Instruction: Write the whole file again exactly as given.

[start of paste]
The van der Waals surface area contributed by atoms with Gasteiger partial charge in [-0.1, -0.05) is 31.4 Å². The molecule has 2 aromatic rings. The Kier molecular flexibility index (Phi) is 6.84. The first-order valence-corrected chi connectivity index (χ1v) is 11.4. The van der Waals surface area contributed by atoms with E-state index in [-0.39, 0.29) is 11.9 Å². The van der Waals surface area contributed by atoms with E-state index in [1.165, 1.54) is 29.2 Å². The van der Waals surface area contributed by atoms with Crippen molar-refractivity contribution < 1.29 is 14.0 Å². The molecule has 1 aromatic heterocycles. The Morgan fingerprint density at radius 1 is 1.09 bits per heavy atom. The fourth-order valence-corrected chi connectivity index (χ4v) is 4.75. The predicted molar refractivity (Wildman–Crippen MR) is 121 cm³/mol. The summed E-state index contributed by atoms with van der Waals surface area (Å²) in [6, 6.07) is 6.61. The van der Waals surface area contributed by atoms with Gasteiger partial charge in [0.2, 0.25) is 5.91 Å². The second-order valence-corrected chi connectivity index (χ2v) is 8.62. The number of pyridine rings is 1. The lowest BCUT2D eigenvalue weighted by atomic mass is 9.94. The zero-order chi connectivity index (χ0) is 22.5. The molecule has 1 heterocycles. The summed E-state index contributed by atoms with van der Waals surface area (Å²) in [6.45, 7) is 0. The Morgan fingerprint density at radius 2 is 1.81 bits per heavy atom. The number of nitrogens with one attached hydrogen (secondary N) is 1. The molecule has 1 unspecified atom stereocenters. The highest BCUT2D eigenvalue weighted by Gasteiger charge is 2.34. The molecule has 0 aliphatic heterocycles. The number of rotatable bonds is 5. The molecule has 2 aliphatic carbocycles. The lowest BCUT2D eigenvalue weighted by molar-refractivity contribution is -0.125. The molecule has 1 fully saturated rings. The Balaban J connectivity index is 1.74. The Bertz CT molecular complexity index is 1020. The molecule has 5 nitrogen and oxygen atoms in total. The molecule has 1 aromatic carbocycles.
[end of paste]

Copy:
The van der Waals surface area contributed by atoms with Gasteiger partial charge in [-0.1, -0.05) is 31.4 Å². The molecule has 2 aromatic rings. The Kier molecular flexibility index (Phi) is 6.84. The first-order valence-corrected chi connectivity index (χ1v) is 11.4. The van der Waals surface area contributed by atoms with E-state index in [-0.39, 0.29) is 11.9 Å². The van der Waals surface area contributed by atoms with E-state index in [1.165, 1.54) is 29.2 Å². The van der Waals surface area contributed by atoms with Crippen molar-refractivity contribution < 1.29 is 14.0 Å². The molecule has 1 aromatic heterocycles. The Morgan fingerprint density at radius 1 is 1.09 bits per heavy atom. The fourth-order valence-corrected chi connectivity index (χ4v) is 4.75. The predicted molar refractivity (Wildman–Crippen MR) is 121 cm³/mol. The summed E-state index contributed by atoms with van der Waals surface area (Å²) in [6, 6.07) is 6.61. The van der Waals surface area contributed by atoms with Gasteiger partial charge in [0.2, 0.25) is 5.91 Å². The second-order valence-corrected chi connectivity index (χ2v) is 8.62. The number of pyridine rings is 1. The lowest BCUT2D eigenvalue weighted by atomic mass is 9.94. The zero-order chi connectivity index (χ0) is 22.5. The molecule has 1 heterocycles. The summed E-state index contributed by atoms with van der Waals surface area (Å²) in [6.45, 7) is 0. The Morgan fingerprint density at radius 2 is 1.81 bits per heavy atom. The number of nitrogens with one attached hydrogen (secondary N) is 1. The molecule has 1 unspecified atom stereocenters. The highest BCUT2D eigenvalue weighted by Gasteiger charge is 2.34. The molecule has 0 aliphatic heterocycles. The number of rotatable bonds is 5. The molecule has 2 aliphatic carbocycles. The lowest BCUT2D eigenvalue weighted by molar-refractivity contribution is -0.125. The molecule has 1 fully saturated rings. The Balaban J connectivity index is 1.74. The Bertz CT molecular complexity index is 1020. The molecule has 5 nitrogen and oxygen atoms in total. The molecule has 1 aromatic carbocycles.